Base64 uses all printable characters to encode the data. There are 64 characters used which is where the name comes from. 64 characters need 6 bits of binary data to represent them and thus an 8 bit binary byte of data must be expanded in size. 4 characters are used to represent 3 bytes of data thus increasing the file size by 33%. The actual increase is more like 37% for email due to the need to limit line lengths to 72 characters adding line end and line feed characters plus the inclusion of header data.
Base64 is used to transmit binary data (such as ZIP files and images) inside of email documents, for RTF images, AbiWord (ABW) images, and FB2 images. It is also used in Data URI to allow images to be included inside an HTML document. It is a MIME (Multipurpose Internet Mail Extensions) encoding standard for data transfer. The mapping usually uses the uppercase letters, the lowercase letters, and 0-9. However, this only gets to 62 characters. The last two vary depending on the implementation with + and / as popular favorites. Since there is no guarantee that there will be an exact match of the number of bytes to the number of characters the "=" sign is used to pad the field when needed. When the decode encounters the "=" it knows the input data has ended. Data can be split over multiple files and concatenated together prior to the decode. Some tools automatically split large files.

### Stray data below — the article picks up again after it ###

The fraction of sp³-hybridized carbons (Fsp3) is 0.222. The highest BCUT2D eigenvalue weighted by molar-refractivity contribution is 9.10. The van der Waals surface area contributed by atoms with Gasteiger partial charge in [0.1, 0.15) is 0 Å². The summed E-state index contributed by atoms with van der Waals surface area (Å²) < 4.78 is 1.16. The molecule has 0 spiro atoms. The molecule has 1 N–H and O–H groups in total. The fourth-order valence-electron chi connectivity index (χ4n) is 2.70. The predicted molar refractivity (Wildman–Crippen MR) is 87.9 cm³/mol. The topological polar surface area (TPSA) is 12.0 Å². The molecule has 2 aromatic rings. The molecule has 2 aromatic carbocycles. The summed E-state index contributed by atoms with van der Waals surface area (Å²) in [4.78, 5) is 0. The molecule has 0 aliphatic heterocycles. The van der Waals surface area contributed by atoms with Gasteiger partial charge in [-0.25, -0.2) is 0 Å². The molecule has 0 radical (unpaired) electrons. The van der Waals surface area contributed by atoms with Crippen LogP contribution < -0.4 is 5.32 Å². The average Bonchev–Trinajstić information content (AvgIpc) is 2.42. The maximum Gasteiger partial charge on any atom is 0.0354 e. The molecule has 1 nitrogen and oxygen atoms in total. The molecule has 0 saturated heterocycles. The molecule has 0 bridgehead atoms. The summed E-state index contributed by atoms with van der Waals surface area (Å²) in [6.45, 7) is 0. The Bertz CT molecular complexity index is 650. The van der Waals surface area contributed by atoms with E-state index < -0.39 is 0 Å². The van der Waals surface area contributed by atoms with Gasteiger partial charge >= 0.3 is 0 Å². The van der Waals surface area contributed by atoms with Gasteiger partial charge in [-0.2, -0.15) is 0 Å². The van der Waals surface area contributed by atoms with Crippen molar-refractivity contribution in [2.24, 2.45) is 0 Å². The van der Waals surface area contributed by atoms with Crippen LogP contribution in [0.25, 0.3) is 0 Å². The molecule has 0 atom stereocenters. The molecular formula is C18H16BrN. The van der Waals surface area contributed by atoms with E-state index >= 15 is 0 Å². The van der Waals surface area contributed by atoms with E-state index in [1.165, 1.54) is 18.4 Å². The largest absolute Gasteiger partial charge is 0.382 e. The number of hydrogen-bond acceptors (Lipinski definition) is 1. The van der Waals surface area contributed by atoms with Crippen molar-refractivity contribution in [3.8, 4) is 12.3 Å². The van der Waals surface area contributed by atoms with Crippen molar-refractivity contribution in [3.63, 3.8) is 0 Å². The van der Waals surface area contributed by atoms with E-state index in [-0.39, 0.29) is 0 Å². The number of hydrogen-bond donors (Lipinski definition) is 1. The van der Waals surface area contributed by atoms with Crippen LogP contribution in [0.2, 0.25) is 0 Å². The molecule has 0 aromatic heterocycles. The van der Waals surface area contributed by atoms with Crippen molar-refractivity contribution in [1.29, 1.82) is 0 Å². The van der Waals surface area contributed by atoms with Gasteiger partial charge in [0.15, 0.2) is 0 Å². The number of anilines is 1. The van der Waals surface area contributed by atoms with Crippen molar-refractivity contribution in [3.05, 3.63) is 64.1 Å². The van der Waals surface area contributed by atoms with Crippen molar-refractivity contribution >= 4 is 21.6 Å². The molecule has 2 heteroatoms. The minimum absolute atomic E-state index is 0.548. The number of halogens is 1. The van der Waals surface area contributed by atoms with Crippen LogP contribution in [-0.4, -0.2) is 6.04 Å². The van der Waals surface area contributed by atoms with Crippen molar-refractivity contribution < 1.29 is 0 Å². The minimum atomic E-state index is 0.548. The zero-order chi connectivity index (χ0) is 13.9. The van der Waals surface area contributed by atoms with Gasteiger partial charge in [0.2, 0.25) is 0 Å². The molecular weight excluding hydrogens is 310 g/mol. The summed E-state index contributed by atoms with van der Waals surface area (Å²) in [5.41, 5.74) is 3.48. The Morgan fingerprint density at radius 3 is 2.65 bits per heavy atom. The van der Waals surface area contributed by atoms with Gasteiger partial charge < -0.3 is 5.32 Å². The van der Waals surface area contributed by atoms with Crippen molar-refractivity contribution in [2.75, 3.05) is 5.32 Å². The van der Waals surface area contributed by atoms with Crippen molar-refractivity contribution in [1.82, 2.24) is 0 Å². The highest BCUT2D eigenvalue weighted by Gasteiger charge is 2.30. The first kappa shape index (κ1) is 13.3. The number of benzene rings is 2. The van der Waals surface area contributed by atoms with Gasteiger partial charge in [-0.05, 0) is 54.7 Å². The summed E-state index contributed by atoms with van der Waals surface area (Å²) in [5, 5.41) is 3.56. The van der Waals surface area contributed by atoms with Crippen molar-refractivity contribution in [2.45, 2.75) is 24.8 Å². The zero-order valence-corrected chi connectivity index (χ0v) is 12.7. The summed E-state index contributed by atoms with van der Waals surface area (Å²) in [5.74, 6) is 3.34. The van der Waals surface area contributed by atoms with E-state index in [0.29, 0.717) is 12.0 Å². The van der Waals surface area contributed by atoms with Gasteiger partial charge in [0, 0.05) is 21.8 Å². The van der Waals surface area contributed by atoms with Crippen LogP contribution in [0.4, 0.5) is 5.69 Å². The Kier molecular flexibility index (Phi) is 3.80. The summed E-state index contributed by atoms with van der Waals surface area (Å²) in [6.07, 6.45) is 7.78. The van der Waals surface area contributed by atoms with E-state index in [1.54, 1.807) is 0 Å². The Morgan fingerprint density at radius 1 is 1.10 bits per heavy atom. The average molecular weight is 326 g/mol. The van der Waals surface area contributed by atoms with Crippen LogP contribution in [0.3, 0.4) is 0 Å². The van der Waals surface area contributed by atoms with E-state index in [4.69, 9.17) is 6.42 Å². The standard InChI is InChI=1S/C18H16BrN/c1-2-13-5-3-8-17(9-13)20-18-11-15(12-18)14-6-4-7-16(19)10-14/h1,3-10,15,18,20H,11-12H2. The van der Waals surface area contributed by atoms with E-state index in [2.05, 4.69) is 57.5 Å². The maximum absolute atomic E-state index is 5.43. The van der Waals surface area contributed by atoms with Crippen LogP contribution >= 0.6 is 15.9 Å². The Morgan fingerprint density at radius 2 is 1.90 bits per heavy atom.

The Base64 index table:
 Similar Coding schemes
- https://en.wikipedia.org/wiki/Percent-encoding mostly used in URL and filenames.
- https://en.wikipedia.org/wiki/MIME MIME is the email standard, uses a keyword MIME at the beginning of the message.